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Concern over the welfare of travellers at Crays Hill
TRAVELLERS living on the roadside near to the former Dale Farm site in Crays Hill, should have their health and welfare urgently assessed, according to a report from MPs.
The travellers – now living in about 20 caravans at the roadside in Oak Lane, at the entrance to the former illegal site – are rarely seen by health visitors, have no toilets and are plagued by rats, according to the findings.
But, despite the concerns raised by the All Party Parliamentary Group for Gipsies, Travellers and Roma, Basildon Council’s leader Tony Ball said the authority remained committed to taking enforcement action against those still living illegally at the roadside.
The group visited Oak Lane alongside the Irish Traveller Movement in Britain group, the British Red Cross and volunteers who have been working with those still living there.
Their visit came as the first anniversary of the eviction of the site, last October, approaches.
Following their visit, a report produced by the group said conditions in Oak Lane were “terrible”, with travellers fetching fresh water in jugs from the nearby legal traveller site and coping with no electricity.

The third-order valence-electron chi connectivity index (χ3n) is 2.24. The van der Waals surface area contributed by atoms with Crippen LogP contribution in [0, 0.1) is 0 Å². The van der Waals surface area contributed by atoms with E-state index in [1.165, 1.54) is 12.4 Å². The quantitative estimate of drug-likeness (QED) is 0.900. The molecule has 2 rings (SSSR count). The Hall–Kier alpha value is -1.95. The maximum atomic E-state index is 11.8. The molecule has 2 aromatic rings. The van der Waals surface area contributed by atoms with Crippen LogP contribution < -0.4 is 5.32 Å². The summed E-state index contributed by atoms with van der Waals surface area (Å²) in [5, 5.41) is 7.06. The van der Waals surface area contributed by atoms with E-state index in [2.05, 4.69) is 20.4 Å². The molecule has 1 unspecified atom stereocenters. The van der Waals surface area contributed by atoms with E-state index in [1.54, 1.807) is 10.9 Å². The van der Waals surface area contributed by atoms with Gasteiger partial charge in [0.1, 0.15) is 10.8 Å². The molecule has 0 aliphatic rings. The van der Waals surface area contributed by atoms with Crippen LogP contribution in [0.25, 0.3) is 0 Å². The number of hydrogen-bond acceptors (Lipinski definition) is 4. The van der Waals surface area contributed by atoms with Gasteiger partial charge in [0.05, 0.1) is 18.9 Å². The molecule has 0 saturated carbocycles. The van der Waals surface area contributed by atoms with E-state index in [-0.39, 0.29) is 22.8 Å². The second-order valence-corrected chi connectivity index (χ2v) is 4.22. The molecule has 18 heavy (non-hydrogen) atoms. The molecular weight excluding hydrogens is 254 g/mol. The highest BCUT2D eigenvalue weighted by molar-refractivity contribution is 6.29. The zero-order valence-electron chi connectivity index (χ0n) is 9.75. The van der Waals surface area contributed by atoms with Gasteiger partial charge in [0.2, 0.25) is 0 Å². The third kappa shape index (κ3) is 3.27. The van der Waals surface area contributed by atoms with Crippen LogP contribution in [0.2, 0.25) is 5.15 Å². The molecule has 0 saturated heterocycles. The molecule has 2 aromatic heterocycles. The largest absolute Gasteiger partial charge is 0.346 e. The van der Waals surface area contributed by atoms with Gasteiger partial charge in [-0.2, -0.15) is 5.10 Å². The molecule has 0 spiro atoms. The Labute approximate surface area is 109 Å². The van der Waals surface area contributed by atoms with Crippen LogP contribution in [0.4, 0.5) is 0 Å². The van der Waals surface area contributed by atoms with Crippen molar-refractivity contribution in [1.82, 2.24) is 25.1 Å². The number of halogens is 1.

It said none of the children living in Oak Lane attended secondary school, and poor conditions had caused a recent outbreak of vomiting and diarrhoea, with the report claiming 15 children had to visit local GPs.
The report calls on Basildon Council to immediately assess the health and welfare of people living at the site and refrain from carrying out further evictions as the travellers have nowhere to go. It calls on the Children’s Commissioner to visit the site to examine the risks to health of children and babies living in Oak Lane.
But Mr Ball called on the group – which includes MPs Andy Slaughter and Jane Connolly and Lib Dem peer Lord Avebury – to encourage travellers to take up Basildon Council’s offer of temporary accommodation.
He said: “The council has a duty to uphold the law and remains committed to ensuring the enforcement notices are complied with.
“I said last year there was no need for people to be living on the roadside and to engage with the council regarding personal needs.
“Unfortunately, this has not happened and despite the council making repeated offers of temporary accommodation, none have been accepted.
“If the group is concerned with the welfare of the travellers on Oak Lane, it should be encouraging them to make homelessness applications so those who genuinely have nowhere else to go can be offered suitable temporary accommodation in accordance with our statutory homelessness duty.”
Travellers living in Oak Lane have appealed against Basildon Council notices to leave the area by tomorrow.